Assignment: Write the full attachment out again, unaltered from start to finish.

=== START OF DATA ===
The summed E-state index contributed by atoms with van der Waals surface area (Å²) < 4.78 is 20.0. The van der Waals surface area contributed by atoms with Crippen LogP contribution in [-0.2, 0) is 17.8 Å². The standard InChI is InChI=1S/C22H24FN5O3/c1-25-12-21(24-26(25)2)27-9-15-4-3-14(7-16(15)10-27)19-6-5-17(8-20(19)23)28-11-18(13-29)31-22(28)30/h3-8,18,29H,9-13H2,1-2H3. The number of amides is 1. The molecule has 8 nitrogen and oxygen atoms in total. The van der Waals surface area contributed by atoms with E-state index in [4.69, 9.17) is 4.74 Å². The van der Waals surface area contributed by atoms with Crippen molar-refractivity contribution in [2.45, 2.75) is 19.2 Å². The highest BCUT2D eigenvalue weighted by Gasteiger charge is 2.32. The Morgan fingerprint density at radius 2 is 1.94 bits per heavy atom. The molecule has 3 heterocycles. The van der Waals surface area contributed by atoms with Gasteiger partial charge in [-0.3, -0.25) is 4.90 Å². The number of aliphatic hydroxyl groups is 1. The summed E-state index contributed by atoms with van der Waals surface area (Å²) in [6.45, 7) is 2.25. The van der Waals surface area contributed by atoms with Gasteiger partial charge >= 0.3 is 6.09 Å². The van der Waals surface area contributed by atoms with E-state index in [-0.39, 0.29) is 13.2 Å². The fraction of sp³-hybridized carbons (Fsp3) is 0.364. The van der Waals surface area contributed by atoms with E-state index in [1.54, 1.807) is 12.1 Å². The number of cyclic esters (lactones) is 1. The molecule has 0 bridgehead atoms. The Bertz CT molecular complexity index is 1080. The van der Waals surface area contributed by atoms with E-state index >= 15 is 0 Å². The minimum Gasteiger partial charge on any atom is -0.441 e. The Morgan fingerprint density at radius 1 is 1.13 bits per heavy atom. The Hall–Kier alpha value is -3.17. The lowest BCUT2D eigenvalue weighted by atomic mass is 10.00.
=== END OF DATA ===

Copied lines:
The summed E-state index contributed by atoms with van der Waals surface area (Å²) < 4.78 is 20.0. The van der Waals surface area contributed by atoms with Crippen LogP contribution in [-0.2, 0) is 17.8 Å². The standard InChI is InChI=1S/C22H24FN5O3/c1-25-12-21(24-26(25)2)27-9-15-4-3-14(7-16(15)10-27)19-6-5-17(8-20(19)23)28-11-18(13-29)31-22(28)30/h3-8,18,29H,9-13H2,1-2H3. The number of amides is 1. The molecule has 8 nitrogen and oxygen atoms in total. The van der Waals surface area contributed by atoms with E-state index in [4.69, 9.17) is 4.74 Å². The van der Waals surface area contributed by atoms with Crippen molar-refractivity contribution in [2.45, 2.75) is 19.2 Å². The highest BCUT2D eigenvalue weighted by Gasteiger charge is 2.32. The Morgan fingerprint density at radius 2 is 1.94 bits per heavy atom. The molecule has 3 heterocycles. The van der Waals surface area contributed by atoms with Gasteiger partial charge in [-0.3, -0.25) is 4.90 Å². The number of aliphatic hydroxyl groups is 1. The summed E-state index contributed by atoms with van der Waals surface area (Å²) in [6.45, 7) is 2.25. The van der Waals surface area contributed by atoms with Gasteiger partial charge >= 0.3 is 6.09 Å². The van der Waals surface area contributed by atoms with E-state index in [-0.39, 0.29) is 13.2 Å². The fraction of sp³-hybridized carbons (Fsp3) is 0.364. The van der Waals surface area contributed by atoms with E-state index in [1.54, 1.807) is 12.1 Å². The number of cyclic esters (lactones) is 1. The molecule has 0 bridgehead atoms. The Bertz CT molecular complexity index is 1080. The van der Waals surface area contributed by atoms with E-state index >= 15 is 0 Å². The minimum Gasteiger partial charge on any atom is -0.441 e. The Morgan fingerprint density at radius 1 is 1.13 bits per heavy atom. The Hall–Kier alpha value is -3.17. The lowest BCUT2D eigenvalue weighted by atomic mass is 10.00.